Summary: Al Jazeera America interviews underground psychedelic therapist Simon, underground psychedelic therapy patient Andreas, and MAPS Founder Rick Doblin, Ph.D., to explore MDMA as an adjunct to psychotherapy for overcoming posttraumatic stress disorder (PTSD). "This needs to be out there," says Andreas. "All this trauma and all this PTSD and all these problems are going to keep getting passed down. The ripple effects are quite huge."
Originally appearing here.
For years, Andreas struggled to let go of the childhood physical and emotional abuse he suffered at the hands of his father. For him, the verbal abuse was the worst.
“I would have taken a beating any day than to be told that, ‘You’re a piece of s—t,’” said Andreas, who asked we not use his last name. “A punch heals; words don’t. Words stick with you for a long time.”
Years of conventional talk therapy did little to help. And as time passed, the traumatic memories became more and more intrusive.
“I found myself in self-destructive patterns – drug abuse, just not taking care of myself,” he said. “I had violent outbursts that would happen a lot, too.”
Then, one of the therapists he was seeing made a surprising suggestion: Andreas would perhaps get more out of therapy if he was under the influence of drugs, specifically psychedelics. He gave Andreas a number to call.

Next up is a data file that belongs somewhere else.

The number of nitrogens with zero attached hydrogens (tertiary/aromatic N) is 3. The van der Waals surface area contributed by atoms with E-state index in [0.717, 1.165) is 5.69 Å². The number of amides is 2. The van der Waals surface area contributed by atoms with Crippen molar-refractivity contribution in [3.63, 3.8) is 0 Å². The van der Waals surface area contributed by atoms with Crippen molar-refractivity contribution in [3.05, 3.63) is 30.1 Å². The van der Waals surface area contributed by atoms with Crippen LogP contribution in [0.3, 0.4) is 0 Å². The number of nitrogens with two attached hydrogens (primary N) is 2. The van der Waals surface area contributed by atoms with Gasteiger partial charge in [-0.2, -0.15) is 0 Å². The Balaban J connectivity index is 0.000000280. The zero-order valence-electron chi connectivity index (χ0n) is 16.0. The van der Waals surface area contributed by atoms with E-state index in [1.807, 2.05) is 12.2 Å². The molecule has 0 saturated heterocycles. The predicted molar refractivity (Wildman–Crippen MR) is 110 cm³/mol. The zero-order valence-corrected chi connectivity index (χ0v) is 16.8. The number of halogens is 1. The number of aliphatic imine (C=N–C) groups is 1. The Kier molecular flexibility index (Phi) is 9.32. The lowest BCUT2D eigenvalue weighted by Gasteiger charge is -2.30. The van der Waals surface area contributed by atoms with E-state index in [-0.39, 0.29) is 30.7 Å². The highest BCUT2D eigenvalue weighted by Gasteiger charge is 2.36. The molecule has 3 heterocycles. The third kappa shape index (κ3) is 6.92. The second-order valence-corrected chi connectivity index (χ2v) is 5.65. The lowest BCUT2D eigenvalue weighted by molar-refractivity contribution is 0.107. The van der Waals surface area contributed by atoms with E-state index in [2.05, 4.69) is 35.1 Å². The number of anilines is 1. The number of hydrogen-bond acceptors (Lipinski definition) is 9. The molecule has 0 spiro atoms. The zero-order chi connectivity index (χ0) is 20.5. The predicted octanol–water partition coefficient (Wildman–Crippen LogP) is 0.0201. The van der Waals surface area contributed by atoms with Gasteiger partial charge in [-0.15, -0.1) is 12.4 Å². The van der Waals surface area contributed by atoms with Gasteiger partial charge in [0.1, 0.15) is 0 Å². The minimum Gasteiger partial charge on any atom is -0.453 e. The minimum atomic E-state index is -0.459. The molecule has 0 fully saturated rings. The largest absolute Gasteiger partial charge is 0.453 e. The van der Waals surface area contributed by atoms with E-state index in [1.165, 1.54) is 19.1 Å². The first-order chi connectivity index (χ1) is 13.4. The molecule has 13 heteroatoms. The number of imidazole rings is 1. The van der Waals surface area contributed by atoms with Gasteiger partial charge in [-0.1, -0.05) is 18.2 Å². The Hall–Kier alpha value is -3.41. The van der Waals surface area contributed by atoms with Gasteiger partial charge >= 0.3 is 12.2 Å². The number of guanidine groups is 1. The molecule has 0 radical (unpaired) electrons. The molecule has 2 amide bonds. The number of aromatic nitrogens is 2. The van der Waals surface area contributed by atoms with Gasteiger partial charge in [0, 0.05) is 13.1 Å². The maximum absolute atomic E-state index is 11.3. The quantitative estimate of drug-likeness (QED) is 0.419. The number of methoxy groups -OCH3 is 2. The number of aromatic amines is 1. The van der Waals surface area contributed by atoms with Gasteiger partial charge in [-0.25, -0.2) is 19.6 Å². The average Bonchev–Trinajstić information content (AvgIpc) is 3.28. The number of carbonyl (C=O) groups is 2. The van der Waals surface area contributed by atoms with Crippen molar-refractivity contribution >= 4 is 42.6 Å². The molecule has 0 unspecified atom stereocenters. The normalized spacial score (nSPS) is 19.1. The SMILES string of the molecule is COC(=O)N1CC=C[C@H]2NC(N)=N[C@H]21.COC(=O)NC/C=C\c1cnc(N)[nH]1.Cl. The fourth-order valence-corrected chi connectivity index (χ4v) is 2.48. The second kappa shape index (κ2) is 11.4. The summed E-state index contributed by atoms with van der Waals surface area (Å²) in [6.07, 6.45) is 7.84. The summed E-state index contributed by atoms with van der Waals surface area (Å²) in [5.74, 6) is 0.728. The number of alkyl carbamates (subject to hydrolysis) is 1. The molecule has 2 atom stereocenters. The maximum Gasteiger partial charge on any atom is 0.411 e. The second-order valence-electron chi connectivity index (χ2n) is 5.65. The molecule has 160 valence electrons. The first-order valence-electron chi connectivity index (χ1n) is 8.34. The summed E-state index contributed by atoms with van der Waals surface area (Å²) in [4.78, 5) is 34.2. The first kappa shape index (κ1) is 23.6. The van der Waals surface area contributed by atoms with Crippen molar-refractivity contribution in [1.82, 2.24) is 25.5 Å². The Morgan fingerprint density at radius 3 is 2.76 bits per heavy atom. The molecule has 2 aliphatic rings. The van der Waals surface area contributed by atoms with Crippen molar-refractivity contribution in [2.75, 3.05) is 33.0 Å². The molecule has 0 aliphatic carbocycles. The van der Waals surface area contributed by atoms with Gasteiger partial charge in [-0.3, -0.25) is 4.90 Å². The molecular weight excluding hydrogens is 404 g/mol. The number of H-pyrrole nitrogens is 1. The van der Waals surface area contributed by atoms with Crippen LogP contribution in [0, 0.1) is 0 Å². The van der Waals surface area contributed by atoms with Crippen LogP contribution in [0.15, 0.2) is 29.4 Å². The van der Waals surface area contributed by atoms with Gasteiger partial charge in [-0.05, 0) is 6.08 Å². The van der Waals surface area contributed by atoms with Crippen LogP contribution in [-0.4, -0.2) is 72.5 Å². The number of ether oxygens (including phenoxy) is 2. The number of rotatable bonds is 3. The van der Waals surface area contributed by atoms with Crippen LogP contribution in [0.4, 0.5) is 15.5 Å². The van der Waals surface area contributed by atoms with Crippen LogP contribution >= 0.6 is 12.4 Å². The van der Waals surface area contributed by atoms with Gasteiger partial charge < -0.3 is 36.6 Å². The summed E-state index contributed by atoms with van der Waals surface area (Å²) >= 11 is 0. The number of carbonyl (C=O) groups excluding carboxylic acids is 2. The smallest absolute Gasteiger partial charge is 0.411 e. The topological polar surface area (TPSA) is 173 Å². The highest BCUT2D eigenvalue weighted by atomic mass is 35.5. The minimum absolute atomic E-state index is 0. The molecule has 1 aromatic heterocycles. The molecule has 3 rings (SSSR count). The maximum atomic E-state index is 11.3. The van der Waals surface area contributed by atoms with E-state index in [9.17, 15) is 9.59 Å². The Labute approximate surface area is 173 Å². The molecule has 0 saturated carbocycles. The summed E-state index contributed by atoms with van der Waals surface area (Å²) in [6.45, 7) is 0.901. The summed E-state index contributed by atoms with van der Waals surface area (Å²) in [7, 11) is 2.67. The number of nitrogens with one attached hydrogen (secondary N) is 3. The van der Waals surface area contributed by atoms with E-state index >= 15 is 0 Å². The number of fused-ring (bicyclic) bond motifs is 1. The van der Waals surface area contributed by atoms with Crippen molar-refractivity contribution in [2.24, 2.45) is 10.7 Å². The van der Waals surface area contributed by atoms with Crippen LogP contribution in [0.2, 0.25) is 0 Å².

“[I] set up an interview, sat down, talked, and decided that this is something I wanted to pursue,” he said.
Andreas had stumbled into an underground world of therapists and self-described healers who are treating traumatic memories with the help of drugs, like MDMA, LSD and psilocybin. After just a few sessions of treatment with MDMA, Andreas says the anger and resentment he’d felt towards his father for decades just melted away.
“You realize that you’re not that scared kid anymore. All those defense mechanisms that you built up when you were a child, you don’t need that anymore,” he said. “You’re not under threat from your father anymore. You haven’t even seen your father in 40 years, what are you scared about?”
Andreas says the therapy changed his life, and that he is no longer trapped in the past.
“No matter what can get thrown at you, you realize that it’s really not that big of a deal,” he said. “As long as you’re breathing, it’s OK.”
Building a connection
While Andreas’ sessions have been life-altering, what he is doing could land him in jail. Decades ago, the government placed psychedelics in the same category as heroin and meth — drugs with a high potential for abuse and no legitimate medical purpose.